Wednesday, August 4, 2010


Stocks Have Stabilized

I am doing little; still very long AAPL.

China said to tell banks to stress test for a 60% home-price drop.
China's previous bank stress tests assumed a 30% home-price drop.
This could give the markets pause.

XL's book value is more than $25/share currently; it should be well over $30 by 2011 - it trades at $18...

A 2.89% yield on the U.S. 10-year note is priced at a P/E multiple of 34.5x vs. the S&P's P/E multiple of only 12.0x.

As stocks begin to challenge my upside S&P 500 target of 1,150 (in a range between 1,025 and 1,150), I would now reduce stock positions in the belief that shorting the U.S. bond market, via a TBT long, provides a better downside risk/upside reward ratio than owning the S&P now.

I would not get caught up in the optimism that has surrounded the sharp ramp up in the indices since early July.

I continue to believe that the July 1 lows will not be revisited in the months ahead as the hyperbole surrounding a double-dip in the domestic economy has abated, along with steady improvement in certain risk metrics and risk markets (e.g., junk bond yields down, euro up, industrial commodities higher, two-year swaps down).

Nevertheless, the ambiguity of the economic soft patch grows daily and was reinforced by Tuesday's sluggish data (factory orders, pending home sales, personal income and spending were all weak). Moreover, a reduction in inventories and some other influences now point to a revision of second-quarter GDP to under 2% later this month.

Since the generational low in March of 2009, I have argued that we are in a period of inconsistent and uneven economic growth that will be difficult for corporate managers (who do not have pricing power and face tepid top-line growth) and investment managers to navigate. In this anticipated sloppy setting, it will sometimes appear, in the quarters ahead, that we are reentering a recession. At other times, it will appear that we are reentering an expansionary phase.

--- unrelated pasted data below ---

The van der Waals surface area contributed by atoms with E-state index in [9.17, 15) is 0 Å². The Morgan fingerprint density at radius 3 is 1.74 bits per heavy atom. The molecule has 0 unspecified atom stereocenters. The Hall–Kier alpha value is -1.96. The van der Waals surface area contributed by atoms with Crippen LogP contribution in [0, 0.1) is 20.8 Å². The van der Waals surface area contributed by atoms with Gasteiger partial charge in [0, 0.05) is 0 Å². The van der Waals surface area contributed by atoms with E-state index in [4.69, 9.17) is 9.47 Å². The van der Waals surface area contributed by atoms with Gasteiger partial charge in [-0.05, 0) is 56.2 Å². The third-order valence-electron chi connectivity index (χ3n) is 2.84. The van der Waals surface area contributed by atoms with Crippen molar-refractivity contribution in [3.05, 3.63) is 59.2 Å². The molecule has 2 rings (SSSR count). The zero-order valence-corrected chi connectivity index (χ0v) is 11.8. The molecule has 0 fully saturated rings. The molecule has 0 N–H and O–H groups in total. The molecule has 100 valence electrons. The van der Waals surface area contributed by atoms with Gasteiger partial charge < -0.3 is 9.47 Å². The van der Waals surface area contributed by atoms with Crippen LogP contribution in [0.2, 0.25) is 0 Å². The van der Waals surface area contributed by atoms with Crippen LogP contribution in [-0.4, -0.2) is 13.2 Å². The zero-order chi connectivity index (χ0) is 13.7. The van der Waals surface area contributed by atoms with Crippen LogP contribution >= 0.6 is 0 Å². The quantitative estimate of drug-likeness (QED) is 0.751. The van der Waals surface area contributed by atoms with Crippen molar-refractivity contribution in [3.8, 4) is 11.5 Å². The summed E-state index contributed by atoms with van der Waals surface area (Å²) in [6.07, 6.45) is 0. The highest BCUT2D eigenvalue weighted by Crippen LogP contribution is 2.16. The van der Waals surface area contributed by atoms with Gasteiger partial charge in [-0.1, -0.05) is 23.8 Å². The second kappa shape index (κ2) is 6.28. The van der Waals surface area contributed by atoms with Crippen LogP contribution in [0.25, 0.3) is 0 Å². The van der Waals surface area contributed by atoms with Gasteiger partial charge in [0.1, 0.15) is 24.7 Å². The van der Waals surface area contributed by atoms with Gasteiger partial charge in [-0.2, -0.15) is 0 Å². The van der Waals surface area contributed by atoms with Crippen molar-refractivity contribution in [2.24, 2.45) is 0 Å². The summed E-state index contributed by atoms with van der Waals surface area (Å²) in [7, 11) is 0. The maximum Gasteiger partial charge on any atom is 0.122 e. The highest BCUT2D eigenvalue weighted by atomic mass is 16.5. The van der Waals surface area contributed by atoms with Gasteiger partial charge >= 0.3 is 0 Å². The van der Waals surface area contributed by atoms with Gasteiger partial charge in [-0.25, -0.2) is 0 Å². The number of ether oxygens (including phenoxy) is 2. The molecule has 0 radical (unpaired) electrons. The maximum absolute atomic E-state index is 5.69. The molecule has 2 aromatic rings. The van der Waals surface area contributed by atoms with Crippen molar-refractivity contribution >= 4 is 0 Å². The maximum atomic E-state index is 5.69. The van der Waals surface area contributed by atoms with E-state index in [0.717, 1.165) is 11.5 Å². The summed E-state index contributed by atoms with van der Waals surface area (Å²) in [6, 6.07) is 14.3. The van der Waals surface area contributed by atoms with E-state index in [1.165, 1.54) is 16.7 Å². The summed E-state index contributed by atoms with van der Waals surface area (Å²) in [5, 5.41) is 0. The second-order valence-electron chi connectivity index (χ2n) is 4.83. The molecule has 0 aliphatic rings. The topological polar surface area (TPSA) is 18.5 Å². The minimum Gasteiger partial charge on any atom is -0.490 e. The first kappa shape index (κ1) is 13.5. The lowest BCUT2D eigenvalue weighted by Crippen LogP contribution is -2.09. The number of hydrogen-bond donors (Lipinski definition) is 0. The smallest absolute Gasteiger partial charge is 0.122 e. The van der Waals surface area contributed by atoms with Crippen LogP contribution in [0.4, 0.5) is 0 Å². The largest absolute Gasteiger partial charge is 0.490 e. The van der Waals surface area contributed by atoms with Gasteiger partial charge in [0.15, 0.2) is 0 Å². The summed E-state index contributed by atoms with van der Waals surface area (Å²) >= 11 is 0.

Lumpy growth and the emergence of nontraditional headwinds (fiscal imbalances at the federal, state and local levels, higher marginal tax rates, a costly and burdensome regulatory backdrop, etc.) will serve to cap the market's upside.

Supporting the market (among other factors) will be low interest rates and reasonable P/E multiples (especially when viewed vs. generational low interest rates and quiescent inflation).

As well, the risk premium (S&P earnings yield less the risk-free rate of return in fixed-income) is at the highest level since 1980, when the bull market started. This means that stocks are cheap relative to bonds and/or bonds are way overpriced and possibly in bubble territory.

I tip in favor of shorting bonds. I believe that my downside in a bond short is limited and, if stocks rally, the reasons behind that rally (economic clarity) could produce a larger drop in fixed-income than a gain in equities.

How expensive are bonds? Consider, that at a 2.89% yield on the U.S. 10-year note fixed-income is priced at a P/E multiple of 34.5x (the inverse of 2.89%) against the S&P's P/E multiple of only 12.0x.

Regardless of one's views, erring on the side of conservatism seems to be the preferable course of action, especially after the sharp rise in the U.S. stock market. However, AAPL is way too cheap not to own......

long AAPL

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